PoliBlog: A Rough Draft of my Thoughts

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  1. That’s the real problem, isn’t it? As a Democrat I can state that I often have problems figuring out what Clark is saying. He’s almost as bad as Bush when it comes to communicating. I’m still not sure if the guy was for or against the war.

    I have no doubt that errors, intentional and negligent occur in Republican and Democratic strongholds. Unfortunately, at the local level, too many people have too much to lose by way of patronage jobs.

    Florida proved that some current systems are simple not capable of handling a close election. That does not look like it has been seriously addressed by anyone.

    Comment by Anthony — Tuesday, December 30, 2003 @ 11:00 am

  2. I am not sure that any system could adequately handle (by that I mean, to the satisfaction of all) an election that was as close as was 2000, especially in Florida. Given the large numbers in involved, errors are impossible to avoid.

    Comment by Steven — Tuesday, December 30, 2003 @ 11:04 am

  3. I agree. Errors will not be avoided. The best we can do is minimize them and realize that not everything will be perfect. It kind of makes you wonder about the elections in the 1800’s or early 1900’s.

    Comment by Anthony — Tuesday, December 30, 2003 @ 11:16 am

  4. Given the large numbers in involved, errors are impossible to avoid.

    And to be frank, the lack of responsibility on the part of many voters.

    If you are not responsible enough to accomplish the stunningly minor tasks required of a voter then maybe you should not be voting anyway.

    If someone is not on the voter roles because of red tape I submit it is as much the fault of the voter for not making sure he was enfranchised.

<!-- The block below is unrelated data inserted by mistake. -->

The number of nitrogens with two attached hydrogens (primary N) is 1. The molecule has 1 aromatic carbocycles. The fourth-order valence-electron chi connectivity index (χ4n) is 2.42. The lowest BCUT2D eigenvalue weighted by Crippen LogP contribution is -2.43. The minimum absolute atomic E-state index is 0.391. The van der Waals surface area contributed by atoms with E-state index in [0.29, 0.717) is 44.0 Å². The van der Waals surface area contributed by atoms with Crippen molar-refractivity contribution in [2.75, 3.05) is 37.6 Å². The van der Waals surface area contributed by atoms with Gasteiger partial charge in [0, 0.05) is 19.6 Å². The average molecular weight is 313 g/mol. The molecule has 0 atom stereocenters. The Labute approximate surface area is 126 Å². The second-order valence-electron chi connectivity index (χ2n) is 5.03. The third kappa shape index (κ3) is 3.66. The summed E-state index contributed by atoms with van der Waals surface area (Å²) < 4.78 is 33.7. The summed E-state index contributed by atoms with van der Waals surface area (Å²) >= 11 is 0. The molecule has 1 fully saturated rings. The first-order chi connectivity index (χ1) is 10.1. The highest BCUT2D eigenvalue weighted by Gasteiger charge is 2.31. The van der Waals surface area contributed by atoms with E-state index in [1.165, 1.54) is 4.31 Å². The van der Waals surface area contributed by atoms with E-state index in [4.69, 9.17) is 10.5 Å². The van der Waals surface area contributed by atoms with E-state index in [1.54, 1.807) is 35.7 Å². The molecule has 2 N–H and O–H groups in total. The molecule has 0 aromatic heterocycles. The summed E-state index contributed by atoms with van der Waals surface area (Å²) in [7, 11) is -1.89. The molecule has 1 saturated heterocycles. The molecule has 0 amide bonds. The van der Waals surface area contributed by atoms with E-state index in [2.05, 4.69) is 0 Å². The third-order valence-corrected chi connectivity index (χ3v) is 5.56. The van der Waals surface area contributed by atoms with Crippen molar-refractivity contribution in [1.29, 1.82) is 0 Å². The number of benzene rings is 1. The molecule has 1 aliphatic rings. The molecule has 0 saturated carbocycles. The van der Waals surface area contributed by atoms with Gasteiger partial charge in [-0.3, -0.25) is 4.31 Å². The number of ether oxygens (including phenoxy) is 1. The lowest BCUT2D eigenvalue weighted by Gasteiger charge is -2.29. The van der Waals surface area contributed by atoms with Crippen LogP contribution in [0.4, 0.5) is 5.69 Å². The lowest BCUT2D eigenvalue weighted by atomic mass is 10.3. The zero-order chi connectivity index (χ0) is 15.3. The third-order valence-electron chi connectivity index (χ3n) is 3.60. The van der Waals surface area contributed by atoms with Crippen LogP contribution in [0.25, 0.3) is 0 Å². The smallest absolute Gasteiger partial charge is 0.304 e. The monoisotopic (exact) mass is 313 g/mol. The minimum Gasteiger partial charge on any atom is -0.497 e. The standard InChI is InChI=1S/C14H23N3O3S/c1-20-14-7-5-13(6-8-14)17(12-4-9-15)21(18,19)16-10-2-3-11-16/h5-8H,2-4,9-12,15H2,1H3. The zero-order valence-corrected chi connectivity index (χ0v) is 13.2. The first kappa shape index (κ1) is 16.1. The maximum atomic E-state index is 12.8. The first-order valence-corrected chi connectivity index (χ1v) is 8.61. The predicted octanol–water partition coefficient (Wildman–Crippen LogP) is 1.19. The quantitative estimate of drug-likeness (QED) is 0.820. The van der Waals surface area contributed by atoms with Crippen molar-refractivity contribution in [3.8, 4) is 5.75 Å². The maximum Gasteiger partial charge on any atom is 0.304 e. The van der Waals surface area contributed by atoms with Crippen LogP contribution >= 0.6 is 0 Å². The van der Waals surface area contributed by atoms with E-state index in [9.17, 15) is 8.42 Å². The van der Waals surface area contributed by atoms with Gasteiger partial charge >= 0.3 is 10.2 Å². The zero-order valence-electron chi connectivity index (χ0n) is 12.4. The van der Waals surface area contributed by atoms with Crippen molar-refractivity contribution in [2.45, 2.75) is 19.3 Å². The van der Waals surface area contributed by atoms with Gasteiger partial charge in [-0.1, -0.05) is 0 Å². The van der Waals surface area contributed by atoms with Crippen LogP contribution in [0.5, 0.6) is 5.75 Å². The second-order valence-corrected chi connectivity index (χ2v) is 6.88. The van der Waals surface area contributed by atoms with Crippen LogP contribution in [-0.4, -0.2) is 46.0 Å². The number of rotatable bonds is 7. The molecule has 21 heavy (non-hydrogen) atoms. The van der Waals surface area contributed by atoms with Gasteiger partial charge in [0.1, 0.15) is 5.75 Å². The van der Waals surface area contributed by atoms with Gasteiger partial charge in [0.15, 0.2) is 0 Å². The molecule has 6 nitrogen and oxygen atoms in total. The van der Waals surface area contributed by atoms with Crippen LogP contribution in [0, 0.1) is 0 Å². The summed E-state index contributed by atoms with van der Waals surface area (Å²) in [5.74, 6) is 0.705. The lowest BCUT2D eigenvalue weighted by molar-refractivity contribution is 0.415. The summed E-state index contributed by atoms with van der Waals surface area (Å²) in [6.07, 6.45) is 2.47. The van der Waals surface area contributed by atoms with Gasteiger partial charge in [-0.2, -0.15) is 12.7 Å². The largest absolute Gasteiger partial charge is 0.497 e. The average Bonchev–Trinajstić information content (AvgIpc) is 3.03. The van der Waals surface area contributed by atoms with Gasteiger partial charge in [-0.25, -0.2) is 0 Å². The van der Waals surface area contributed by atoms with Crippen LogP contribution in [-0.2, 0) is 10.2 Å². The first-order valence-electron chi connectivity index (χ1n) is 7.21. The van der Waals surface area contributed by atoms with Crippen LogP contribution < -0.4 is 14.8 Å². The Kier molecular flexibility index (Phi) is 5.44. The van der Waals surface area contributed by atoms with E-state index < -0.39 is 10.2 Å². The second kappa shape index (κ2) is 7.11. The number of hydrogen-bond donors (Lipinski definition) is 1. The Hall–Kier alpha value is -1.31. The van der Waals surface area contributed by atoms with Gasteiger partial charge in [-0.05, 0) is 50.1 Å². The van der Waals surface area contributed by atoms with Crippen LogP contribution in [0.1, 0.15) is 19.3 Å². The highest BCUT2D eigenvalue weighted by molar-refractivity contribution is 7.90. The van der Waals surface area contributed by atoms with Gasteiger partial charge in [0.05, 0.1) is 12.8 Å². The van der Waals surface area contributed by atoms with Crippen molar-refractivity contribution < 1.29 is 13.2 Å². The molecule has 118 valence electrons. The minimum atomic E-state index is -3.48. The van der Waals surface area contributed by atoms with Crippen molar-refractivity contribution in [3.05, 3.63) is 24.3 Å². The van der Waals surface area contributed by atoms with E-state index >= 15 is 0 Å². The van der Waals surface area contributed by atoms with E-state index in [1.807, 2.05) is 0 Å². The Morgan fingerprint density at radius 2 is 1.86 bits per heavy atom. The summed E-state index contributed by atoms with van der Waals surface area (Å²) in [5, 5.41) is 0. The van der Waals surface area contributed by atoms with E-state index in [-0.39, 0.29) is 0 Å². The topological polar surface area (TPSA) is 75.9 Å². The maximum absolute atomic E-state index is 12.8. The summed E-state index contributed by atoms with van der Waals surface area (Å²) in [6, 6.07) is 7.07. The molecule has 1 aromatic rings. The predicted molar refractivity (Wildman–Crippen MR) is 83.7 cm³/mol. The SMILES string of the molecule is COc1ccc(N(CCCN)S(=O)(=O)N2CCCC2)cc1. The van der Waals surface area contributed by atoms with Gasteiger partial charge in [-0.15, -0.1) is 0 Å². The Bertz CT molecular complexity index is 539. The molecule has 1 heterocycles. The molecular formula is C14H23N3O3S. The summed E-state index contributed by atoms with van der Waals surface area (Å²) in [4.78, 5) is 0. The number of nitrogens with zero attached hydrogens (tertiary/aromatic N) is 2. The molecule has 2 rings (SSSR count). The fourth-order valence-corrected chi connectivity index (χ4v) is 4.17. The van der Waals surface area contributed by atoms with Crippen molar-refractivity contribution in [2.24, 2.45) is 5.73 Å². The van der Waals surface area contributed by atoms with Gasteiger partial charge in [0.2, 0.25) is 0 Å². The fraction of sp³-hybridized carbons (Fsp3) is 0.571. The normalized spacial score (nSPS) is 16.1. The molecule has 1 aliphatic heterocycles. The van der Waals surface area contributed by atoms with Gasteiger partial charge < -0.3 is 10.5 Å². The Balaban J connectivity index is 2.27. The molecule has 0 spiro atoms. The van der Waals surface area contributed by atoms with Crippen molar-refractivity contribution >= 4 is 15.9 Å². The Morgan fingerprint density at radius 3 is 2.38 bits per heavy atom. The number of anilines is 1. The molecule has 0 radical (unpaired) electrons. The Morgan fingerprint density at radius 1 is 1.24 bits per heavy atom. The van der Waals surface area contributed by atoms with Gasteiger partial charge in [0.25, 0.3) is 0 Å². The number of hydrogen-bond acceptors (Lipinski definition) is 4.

It ain’t that hard.

    Comment by Paul — Tuesday, December 30, 2003 @ 11:43 pm

  5. This is the same comment I made on the other post:

    As I recall, many voters thought they were registered but, as Kevin pointed out, found they were ineligible.

    Perhaps the most dramatic undercount in Florida’s election was the uncast ballots of countless eligible voters who were turned away at the polls or wrongfully purged from voter registration rolls.

    And this:

    Poorer counties, particularly those with large minority populations, were more likely to use voting systems with higher spoilage rates than more affluent counties with significant white populations. For example, in Gadsden County, the only county in the state with an African American majority, approximately one in eight voters was disenfranchised. In Leon County, on the other hand, which is home to the prosperous state capital and two state universities, fewer than two votes in 1,000 were not counted. In Florida, of the 100 precincts with the highest numbers of disqualified ballots, 83 of them are majority-black precincts.

    So it’s not like this is something being cooked up by whacky liberals. There’s still massive anger in the black community over voter disenfranchisement. Probably Clark is aware that the people he was talking to knew this already, and he expects the rest of you can do your own homework.

    All italicized quotes are taken from a publication from an organization called the US Commission on Civil Rights.

    http://www.usccr.gov/pubs/vote2000/report/main.htm

    I’ll also add that the USCCR reports notes that minorities were something like (either eight to ten) times more likely to be disenfranchised than whites. Again — read it.

    Comment by Mikhel — Wednesday, December 31, 2003 @ 12:18 pm

  6. Why is Gadsden County electing white Republicans to its Board of Elections?

    Comment by John "Akatsukami" Braue — Thursday, January 1, 2004 @ 7:22 pm

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